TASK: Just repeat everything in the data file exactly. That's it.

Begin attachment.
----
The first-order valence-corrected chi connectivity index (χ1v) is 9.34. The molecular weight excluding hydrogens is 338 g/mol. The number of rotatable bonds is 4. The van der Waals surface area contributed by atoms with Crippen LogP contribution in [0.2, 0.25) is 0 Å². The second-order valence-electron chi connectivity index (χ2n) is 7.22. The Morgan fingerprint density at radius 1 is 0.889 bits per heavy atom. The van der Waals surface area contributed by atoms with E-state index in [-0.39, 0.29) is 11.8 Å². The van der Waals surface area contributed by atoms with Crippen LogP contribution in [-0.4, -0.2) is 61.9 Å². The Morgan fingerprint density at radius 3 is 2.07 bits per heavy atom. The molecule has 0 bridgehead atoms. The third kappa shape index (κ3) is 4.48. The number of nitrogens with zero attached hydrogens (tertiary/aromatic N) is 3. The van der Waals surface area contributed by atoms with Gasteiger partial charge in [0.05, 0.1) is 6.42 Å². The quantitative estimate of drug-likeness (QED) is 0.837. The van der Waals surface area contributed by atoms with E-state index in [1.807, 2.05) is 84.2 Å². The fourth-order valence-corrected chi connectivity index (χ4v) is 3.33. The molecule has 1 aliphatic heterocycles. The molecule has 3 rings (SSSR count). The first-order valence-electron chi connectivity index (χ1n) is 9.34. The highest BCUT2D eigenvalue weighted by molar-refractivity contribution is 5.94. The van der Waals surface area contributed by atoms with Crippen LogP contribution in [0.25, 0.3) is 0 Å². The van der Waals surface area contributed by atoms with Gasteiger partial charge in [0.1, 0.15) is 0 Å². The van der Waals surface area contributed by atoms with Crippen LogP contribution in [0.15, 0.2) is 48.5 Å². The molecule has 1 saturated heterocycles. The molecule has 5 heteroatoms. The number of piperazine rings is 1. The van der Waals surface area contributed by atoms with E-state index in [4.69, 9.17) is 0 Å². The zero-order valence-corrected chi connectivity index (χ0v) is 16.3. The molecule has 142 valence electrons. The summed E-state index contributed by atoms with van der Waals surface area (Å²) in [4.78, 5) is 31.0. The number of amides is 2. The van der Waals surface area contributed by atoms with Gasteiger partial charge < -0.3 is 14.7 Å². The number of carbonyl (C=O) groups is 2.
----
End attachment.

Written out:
The first-order valence-corrected chi connectivity index (χ1v) is 9.34. The molecular weight excluding hydrogens is 338 g/mol. The number of rotatable bonds is 4. The van der Waals surface area contributed by atoms with Crippen LogP contribution in [0.2, 0.25) is 0 Å². The second-order valence-electron chi connectivity index (χ2n) is 7.22. The Morgan fingerprint density at radius 1 is 0.889 bits per heavy atom. The van der Waals surface area contributed by atoms with E-state index in [-0.39, 0.29) is 11.8 Å². The van der Waals surface area contributed by atoms with Crippen LogP contribution in [-0.4, -0.2) is 61.9 Å². The Morgan fingerprint density at radius 3 is 2.07 bits per heavy atom. The molecule has 0 bridgehead atoms. The third kappa shape index (κ3) is 4.48. The number of nitrogens with zero attached hydrogens (tertiary/aromatic N) is 3. The van der Waals surface area contributed by atoms with Gasteiger partial charge in [0.05, 0.1) is 6.42 Å². The quantitative estimate of drug-likeness (QED) is 0.837. The van der Waals surface area contributed by atoms with E-state index in [1.807, 2.05) is 84.2 Å². The fourth-order valence-corrected chi connectivity index (χ4v) is 3.33. The molecule has 1 aliphatic heterocycles. The molecule has 3 rings (SSSR count). The first-order valence-electron chi connectivity index (χ1n) is 9.34. The highest BCUT2D eigenvalue weighted by molar-refractivity contribution is 5.94. The van der Waals surface area contributed by atoms with Crippen LogP contribution in [0.25, 0.3) is 0 Å². The van der Waals surface area contributed by atoms with Gasteiger partial charge in [0.1, 0.15) is 0 Å². The van der Waals surface area contributed by atoms with Crippen LogP contribution in [0.15, 0.2) is 48.5 Å². The molecule has 1 saturated heterocycles. The molecule has 5 heteroatoms. The number of piperazine rings is 1. The van der Waals surface area contributed by atoms with E-state index in [4.69, 9.17) is 0 Å². The zero-order valence-corrected chi connectivity index (χ0v) is 16.3. The molecule has 142 valence electrons. The summed E-state index contributed by atoms with van der Waals surface area (Å²) in [4.78, 5) is 31.0. The number of amides is 2. The van der Waals surface area contributed by atoms with Gasteiger partial charge < -0.3 is 14.7 Å². The number of carbonyl (C=O) groups is 2.